They noticed the little things and more importantly, they appreciated them too. A completely different perspective to me. The young man that was running frantically to catch the train, they believed was excited to go to work. The woman walking down the street had pretty flowers on her dress that almost matched the ones in the garden next to her. The grey, overcast sky seemingly holding back some drops that would more than likely fall as I walked from the station to class, was in fact featuring a bunny-shaped cloud. Every little thing they saw outside was amazing. And the best part, they were looking out the same window as me.

It made me wonder that while we may see things one way, others can have a completely different outlook. I realised that while I may have grown up and matured, I lost that excitement for life that inherently comes with being a young child. Although I have more responsibilities now than merely checking my pigeon hole every afternoon at school for mail to give my parents, I was becoming disengaged and unobservant to the beauty that constantly surrounds me. It’s there, you just have to look out the window with a different lens. Rather than realigning my attitude and perspective to create my own realities each day, I was focusing on the mundane tasks that I had to do. Each day was a routine, a chore, a collective ‘sigh’. I was blatantly missing the little things around me that would bring me happiness. Perhaps we all need to grow up, but not too much – after all, we shouldn’t completely let go of that child-like wonderment we once had.

Those twins taught me something important that morning. Life isn’t always rainbows and butterflies. More than often, it’s not. But when you’re six-years-old and you haven’t a care in the world, you don’t see much else than rainbows and butterflies. So here you go friends: if you’re looking out your window right now and you can’t see things getting better or you feel like you have hit a dead end and life is just one big routine, then readjust your focus – readjust your lens. It won’t change what you’re seeing. It won’t change the situation. But I can assure you that it will change the way you look at it.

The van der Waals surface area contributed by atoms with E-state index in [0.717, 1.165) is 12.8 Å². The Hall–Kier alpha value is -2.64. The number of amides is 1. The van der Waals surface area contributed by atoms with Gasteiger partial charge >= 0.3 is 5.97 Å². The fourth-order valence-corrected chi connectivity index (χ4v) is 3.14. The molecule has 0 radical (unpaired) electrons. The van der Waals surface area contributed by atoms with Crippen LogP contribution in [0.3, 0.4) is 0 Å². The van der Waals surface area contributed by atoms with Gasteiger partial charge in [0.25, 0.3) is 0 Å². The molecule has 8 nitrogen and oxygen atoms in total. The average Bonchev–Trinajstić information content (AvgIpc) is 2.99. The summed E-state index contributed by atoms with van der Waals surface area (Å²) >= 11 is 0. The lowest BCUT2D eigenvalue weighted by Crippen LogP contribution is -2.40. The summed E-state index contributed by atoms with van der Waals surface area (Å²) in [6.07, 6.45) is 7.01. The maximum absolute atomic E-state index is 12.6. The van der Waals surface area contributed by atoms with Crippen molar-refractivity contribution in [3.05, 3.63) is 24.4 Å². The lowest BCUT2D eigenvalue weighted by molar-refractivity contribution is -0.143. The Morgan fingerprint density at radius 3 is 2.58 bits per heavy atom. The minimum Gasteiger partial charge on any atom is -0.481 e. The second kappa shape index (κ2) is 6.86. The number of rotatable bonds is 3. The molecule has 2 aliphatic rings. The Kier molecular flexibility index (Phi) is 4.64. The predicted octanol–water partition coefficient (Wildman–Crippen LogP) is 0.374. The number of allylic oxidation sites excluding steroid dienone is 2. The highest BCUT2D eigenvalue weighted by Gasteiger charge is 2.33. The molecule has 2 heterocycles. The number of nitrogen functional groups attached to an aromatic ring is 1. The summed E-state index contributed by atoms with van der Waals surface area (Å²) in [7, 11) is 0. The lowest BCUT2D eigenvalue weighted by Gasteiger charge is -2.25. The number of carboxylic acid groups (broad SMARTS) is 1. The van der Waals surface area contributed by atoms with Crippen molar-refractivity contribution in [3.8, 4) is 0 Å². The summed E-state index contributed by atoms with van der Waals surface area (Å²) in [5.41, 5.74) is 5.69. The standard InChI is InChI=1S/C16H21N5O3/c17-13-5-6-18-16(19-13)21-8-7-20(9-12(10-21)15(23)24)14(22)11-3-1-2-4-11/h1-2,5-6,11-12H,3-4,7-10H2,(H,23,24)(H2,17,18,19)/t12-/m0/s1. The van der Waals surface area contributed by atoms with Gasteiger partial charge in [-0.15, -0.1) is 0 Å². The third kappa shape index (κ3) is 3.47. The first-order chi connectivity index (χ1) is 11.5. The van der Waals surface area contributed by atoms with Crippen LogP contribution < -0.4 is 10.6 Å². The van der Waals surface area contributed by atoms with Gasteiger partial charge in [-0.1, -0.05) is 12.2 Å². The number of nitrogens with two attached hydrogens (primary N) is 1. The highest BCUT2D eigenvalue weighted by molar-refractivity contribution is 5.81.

Before I knew it, the train pulled into Central station and I gathered my things. For the first time in three years of catching the train, I didn’t actually want to get off. The girls watched me as I stood up and as we made eye contact, I smiled at the two of them. Little did they know that within that smile was a small thank you. A thank you for letting me, for even just a brief moment, see the world through the eyes of two beautiful, care-free six-year-olds. A thank you for not only allowing me to recognise the beauty that lies everywhere around us, but also appreciate it. A thank you for gratitude in the most innocent of its forms. A thank you for reminding me that maybe, just maybe, routine doesn’t have to be all that bad – we just have to change the way we see things.

Keep smiling. x

 

my sister is the reason I believe